SRTACity is structured into three distinct divisions: R&D institutes, Core facilities and Investment zone. These divisions are to capitalize knowledge based industries engaged in the sectors like e.g., Biotechnology; Nanotechnology; Information technology; Environmental technology; Water treatment and desalination; Food and agricultural technologies; New and Renewable energy and Culture Heritage. It is evident that SRTACity intends to strike a balance between domestic priorities and international opportunities.
6.1.1 Leveraging existing infrastructure of SRTACity
a. R&D institutions
- The four flagship institutions have been created
- Genetic Engineering and Biotechnology Research Institute (GEBRI),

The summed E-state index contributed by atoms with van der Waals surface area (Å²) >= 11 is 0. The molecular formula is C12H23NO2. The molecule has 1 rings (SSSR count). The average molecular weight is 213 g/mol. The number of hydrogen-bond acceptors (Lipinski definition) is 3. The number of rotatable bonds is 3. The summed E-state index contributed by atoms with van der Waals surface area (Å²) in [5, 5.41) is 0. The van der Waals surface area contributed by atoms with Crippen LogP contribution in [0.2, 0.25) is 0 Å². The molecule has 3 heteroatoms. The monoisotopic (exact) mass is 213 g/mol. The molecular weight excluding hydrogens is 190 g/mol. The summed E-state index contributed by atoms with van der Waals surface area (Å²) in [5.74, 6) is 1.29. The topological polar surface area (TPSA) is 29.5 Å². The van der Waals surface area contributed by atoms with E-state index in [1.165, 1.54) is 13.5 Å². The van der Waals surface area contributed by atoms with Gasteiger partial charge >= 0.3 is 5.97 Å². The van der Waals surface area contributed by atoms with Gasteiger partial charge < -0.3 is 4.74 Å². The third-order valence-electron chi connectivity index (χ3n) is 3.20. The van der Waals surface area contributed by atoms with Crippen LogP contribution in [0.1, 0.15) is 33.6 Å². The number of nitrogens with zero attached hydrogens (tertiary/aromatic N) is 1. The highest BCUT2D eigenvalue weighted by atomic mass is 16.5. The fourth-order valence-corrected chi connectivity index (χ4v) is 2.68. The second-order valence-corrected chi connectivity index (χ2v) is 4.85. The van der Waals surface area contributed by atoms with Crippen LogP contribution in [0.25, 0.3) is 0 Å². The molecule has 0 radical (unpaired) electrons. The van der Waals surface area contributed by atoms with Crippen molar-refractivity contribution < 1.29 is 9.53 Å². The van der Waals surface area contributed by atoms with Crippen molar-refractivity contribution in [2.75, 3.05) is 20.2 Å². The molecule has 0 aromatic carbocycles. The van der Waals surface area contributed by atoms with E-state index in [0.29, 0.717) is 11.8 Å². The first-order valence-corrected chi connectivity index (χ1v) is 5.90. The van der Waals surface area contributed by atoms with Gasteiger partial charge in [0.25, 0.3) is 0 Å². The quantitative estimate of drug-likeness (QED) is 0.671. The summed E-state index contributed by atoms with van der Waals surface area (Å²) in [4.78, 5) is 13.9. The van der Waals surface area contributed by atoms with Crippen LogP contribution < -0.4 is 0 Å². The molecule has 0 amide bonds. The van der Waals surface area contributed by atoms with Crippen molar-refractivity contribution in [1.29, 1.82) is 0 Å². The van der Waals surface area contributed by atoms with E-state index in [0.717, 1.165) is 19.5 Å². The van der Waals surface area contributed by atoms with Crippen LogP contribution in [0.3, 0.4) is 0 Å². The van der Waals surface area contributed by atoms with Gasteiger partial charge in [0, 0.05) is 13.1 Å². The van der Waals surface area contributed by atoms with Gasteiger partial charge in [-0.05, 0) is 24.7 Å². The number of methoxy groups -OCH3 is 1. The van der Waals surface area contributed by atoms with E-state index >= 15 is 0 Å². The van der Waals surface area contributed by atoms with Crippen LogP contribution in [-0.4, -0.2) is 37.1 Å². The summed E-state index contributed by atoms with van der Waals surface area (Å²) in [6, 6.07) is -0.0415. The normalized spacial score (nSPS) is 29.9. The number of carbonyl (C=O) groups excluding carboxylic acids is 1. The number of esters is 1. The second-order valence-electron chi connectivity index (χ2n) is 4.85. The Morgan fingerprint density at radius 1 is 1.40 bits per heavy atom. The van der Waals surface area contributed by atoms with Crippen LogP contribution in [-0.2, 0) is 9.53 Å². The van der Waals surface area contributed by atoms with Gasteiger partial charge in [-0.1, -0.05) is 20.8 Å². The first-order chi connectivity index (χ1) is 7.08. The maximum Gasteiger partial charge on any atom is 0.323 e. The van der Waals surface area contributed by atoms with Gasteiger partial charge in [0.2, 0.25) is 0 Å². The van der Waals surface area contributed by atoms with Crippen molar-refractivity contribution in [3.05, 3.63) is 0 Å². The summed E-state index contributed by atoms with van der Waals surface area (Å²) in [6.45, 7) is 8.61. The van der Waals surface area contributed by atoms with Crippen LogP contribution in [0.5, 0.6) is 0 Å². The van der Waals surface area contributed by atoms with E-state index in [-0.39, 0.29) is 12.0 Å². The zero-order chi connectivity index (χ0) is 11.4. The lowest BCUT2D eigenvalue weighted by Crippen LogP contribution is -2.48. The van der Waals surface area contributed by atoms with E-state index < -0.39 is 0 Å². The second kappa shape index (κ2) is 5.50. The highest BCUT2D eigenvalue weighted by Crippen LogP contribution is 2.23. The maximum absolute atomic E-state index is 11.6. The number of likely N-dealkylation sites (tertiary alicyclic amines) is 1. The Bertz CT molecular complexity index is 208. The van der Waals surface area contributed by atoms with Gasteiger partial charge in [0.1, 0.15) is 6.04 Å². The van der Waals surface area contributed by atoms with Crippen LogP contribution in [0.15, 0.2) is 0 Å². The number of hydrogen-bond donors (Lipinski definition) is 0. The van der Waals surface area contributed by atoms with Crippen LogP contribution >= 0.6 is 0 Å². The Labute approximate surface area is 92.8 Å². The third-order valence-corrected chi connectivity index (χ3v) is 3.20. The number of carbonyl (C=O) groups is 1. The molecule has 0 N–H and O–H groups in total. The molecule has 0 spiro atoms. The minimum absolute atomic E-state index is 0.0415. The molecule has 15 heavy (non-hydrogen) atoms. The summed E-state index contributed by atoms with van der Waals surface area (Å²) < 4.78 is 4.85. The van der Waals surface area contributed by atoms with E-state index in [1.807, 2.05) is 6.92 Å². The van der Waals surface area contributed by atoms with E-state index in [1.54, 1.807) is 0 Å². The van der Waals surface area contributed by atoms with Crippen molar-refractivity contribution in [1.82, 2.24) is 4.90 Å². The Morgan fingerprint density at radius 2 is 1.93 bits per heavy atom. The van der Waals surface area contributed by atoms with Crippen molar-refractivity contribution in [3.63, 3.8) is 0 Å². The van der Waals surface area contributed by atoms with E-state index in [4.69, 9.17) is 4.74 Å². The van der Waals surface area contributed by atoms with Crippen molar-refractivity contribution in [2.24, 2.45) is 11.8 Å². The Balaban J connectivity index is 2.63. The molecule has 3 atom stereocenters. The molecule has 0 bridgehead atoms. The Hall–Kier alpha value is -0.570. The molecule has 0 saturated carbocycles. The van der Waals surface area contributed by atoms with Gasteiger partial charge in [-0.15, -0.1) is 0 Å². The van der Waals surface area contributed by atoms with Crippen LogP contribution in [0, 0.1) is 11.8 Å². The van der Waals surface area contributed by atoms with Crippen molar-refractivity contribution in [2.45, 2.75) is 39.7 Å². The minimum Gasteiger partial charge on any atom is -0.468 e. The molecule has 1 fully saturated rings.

- Informatics Institute (ITI),
- Advanced Technologies and New Materials Research institute (ATNMRI),
- Arid Land and Agriculture development Institute (ARADI)
- In addition to, Technological Capabilities Development Center (TCDC) has been operating at Dekhela as off-site campus.
- These R&D institutions are engaged in high-end research and developed prototypes and
- Acquire patents having commercial value, which can be available for start-ups. The revenue plan of each institution is to avail grants support from national and international donors largely. Private sector driven commissioned R&D is yet to take off.
b. Core Facilities
The facilities common and cardinal to support the functioning of these institutions are available, such as
Wet laboratories Facility.
Central Laboratory for Services and Environmental Assessment at GEBRI which has accredited the ISO 17025.